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THE SECOND BOOK OF THE KINGS, commonly called, THE FOURTH BOOK OF THE KINGS, l. 1-18.

Ahaziah's captains are destroyed by fire from heaven. i Then Moab rebelled against loins. And he said, It is Elijah Israel after the death of Ahab. the Tishbite. 2 And Ahaziah fell down through 9 Then the king sent unto him a lattice in his upper chamber a captain of fifty with his fifty. that was in Samaria, and was And he went up to him: and, sick : and he sent messengers, behold, he sat on the top of an and said unto them, Go, enquire hill. And he spake unto him, of Baal-zebub the god of Ekron Thou man of God, the king whether I shall recover of this bath said, Come down. disease.

10 And Elijah answered and 3 But the angel of the LORD said to the captain of fifty, If I be said to Elijah the Tishbite, Arise, a man of God, then let fire come go up to meet the messengers down from heaven, and consume of the king of Samaria, and say thee and thy fifty. And there unto them, Is it not because came down fire from heaven, there is not a God in Israel, that and consumed him and his fifty. ye go to enquire of Baal-zebub 11 Again also he sent unto him the god of Ekron?

another captain of fifty with his 4 Now therefore thus saith the fifty. And he answered and LORD, Thou shalt not come said unto him, O man of God, down from that bed on which thus hath the king said, Come thou art gone up, but shalt surely down quickly. die. And Elijah departed. 12 And Elijah answered and 5 And when the messengers said unto them, If I be a man of turned back unto him, he said God, let fire come down from unto them, Why are ye now heaven, and consume thee and turned back?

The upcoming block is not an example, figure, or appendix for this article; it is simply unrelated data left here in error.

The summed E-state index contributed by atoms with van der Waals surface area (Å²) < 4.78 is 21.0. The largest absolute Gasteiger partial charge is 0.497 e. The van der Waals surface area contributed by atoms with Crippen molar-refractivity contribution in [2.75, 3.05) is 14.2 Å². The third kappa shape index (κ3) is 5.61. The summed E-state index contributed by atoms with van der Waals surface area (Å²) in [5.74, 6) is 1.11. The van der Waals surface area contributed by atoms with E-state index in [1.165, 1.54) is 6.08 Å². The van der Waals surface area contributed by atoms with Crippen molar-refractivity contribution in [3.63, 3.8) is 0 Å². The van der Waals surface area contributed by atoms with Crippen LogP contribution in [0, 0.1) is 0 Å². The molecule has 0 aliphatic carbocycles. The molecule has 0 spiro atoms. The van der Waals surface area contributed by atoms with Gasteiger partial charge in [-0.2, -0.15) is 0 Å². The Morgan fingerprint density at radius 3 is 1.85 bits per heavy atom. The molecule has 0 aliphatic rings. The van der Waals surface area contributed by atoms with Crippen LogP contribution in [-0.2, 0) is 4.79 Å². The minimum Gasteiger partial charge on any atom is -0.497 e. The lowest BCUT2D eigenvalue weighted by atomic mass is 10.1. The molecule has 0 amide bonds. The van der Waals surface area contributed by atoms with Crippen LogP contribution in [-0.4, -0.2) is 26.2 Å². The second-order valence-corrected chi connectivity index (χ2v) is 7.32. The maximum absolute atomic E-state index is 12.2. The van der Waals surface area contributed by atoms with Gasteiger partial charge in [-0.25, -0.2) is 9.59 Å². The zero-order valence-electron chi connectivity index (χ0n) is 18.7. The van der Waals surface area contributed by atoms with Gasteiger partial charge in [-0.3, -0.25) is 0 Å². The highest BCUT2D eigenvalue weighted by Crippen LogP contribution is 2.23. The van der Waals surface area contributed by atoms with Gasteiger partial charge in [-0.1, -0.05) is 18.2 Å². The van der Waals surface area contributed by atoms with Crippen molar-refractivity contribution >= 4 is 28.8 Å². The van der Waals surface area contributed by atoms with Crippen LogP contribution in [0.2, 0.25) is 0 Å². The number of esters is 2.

thy fifty. And the fire of God 6 And they said unto him, came down from heaven, and There came a man up to meet consumed him and his fifty. us, and said unto us, Go, turn 13 And he sent again a captain again unto the king that sent of the third fifty with his fifty. you, and say unto him, Thus And the third captain of fifty saith the LORD, Is it not because went up, and came and fell on there is not a God in Israel, that his knees before Elijah, and bethou sendest to enquire of Baal- sought him, and said unto him, zebub the god of Ekron ? there. O man of God, I pray thee, let fore thou shalt not come down my life, and the life of these from that bed on which thou art fifty thy servants, be precious in gone up, but shalt surely die. thy sight.

7 And he said unto them, 14 Behold, there came fire down What manner of man was he from heaven, and burnt up the which

came up to meet you, and two captains of the former fifties told you these words?

with their fifties: therefore let my 8 And they answered him, He life now be precious in thy sight. was an hairy man, and girt with 15 And the angel of the Lord a girdle of leather about his said unto Elijah, Go down with him : be not afraid of him. And shalt surely die. he arose, and went down with 17 So he died according to the him unto the king.

word of the Lord which Eli16 And he said unto him, Thus jah had spoken. And Jehoram saith the Lori), Forasmuch as reigned in his stead in the sethou hast sent messengers to en- cond year of Jehoram the son of quire of Baal-zebub the god of Jehoshaphat king of Judah; beÉkron, is it not because there is cause he had no son. no God in Israel to enquire of 18 Now the rest of the acts of his word ? therefore thou shalt Ahaziah which he did, are they not come down off that bed on not written in the book of the which thou art gone up, but chronicles of the kings of Israel?

LECTURE 596.